By GUY KOVNER
THE PRESS DEMOCRAT
Sebastopol burnished its liberal credentials Tuesday by becoming the second city in California to require solar power systems on new homes and commercial buildings.
“We were going to be number one,” Mayor Michael Kyes said prior to the City Council’s unanimous vote. “Now we’re number two.”
Lancaster, a high-desert city in northeast Los Angeles County, was the first to make solar power mandatory on new housing developments, part of Mayor Rex Parris’ promotion of his city as the “alternative energy capital of the world.”
Kyes noted that Lancaster is a “Republican community” and that Sebastopol is “liberal,” asserting that speaks to the “broad support” for solar power.
Sebastopol’s ordinance would require new residential and commercial buildings — as well as major additions and remodelings — to include a photovoltaic energy-generation system.
The system would have to provide 2 watts of power per square foot of insulated building area or offset 75 percent of the building’s annual electric load.
In situations where solar power is impractical, such as shaded areas, new buildings may use other energy alternatives or pay a fee.
Councilman Patrick Slayter, who co-authored the measure with Kyes, remarked that the council’s action — before a crowd of about 40 people — was “on the low end of the scale (of controversy), which is welcome.”
Kyes said the city has been “very proactive” in solar power development, with more than 1.2 megawatts of sun-power capacity installed, enough for 600 homes.
“This ordinance will add to it,” the mayor said. “Keep greenhouse gases from getting worse.”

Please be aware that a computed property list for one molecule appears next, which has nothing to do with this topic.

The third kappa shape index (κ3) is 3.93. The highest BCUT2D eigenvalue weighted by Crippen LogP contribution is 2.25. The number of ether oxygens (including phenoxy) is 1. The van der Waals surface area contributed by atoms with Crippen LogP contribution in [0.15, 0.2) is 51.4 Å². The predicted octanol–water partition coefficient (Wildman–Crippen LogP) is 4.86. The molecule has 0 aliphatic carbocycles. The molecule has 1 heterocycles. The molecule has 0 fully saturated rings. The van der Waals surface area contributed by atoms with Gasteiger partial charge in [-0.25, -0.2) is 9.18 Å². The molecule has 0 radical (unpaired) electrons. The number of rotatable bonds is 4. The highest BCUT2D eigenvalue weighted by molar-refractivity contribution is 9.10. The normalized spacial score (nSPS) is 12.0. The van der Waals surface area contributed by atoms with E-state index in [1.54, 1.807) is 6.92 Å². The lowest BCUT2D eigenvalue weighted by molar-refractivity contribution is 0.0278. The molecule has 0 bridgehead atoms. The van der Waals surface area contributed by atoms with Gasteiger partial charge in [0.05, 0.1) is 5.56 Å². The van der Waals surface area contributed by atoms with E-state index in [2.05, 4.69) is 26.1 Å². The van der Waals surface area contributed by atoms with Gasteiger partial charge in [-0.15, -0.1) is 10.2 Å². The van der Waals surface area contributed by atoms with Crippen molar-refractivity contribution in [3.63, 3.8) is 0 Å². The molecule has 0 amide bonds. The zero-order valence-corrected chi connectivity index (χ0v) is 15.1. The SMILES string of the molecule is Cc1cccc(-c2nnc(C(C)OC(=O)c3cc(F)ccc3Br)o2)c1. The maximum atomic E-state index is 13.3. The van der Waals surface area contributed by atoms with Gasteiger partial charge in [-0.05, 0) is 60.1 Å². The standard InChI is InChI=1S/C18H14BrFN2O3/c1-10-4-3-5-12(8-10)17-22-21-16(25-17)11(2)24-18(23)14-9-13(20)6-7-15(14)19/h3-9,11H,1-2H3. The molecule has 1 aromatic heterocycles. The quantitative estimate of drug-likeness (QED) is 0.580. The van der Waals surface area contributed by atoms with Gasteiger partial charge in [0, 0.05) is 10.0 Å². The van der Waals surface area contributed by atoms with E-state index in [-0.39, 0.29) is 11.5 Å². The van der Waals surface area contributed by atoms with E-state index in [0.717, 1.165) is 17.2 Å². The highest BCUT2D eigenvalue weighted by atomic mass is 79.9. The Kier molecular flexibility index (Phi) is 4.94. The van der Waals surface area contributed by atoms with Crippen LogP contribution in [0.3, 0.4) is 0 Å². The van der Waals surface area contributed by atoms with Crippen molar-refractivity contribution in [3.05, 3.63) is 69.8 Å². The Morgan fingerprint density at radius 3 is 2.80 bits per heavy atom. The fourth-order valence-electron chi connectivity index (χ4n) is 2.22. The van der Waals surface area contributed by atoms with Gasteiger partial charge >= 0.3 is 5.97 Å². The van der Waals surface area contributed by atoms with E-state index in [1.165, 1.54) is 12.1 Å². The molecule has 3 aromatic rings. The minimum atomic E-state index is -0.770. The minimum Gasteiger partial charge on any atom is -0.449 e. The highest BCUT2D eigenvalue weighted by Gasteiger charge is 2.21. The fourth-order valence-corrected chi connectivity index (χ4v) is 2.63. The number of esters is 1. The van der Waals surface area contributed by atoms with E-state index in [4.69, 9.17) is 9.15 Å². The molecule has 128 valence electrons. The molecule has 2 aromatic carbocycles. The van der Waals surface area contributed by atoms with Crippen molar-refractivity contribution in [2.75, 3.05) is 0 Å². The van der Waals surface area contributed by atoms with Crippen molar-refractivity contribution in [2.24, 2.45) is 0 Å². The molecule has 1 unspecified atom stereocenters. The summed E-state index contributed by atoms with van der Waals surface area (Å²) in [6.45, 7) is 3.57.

Several speakers, including Ann Hancock, executive director of the Santa Rosa-based Climate Protection Campaign, applauded the council’s action.
Michael Malone of Sebastopol said that solar development should be voluntary, noting that “mandatory sort of implies coercion” and that solar facilities are an added cost to construction.
John Parry, owner of a Sebastopol solar power business, disputed the assertion that solar power is an added expense. “It cuts peoples’ costs,” he said, adding that the cost of the equipment can be included in the financing for the construction.
Councilman Robert Jacob said he values affordable housing and believes that solar power is consistent with that goal.
“This ordinance is not only cost-saving … it’s the responsible thing to do,” he said.
The measure will take effect 60 days after final approval and will not apply to development plans already on file with the city.
You can reach Staff Writer Guy Kovner at 521-5457 or firstname.lastname@example.org.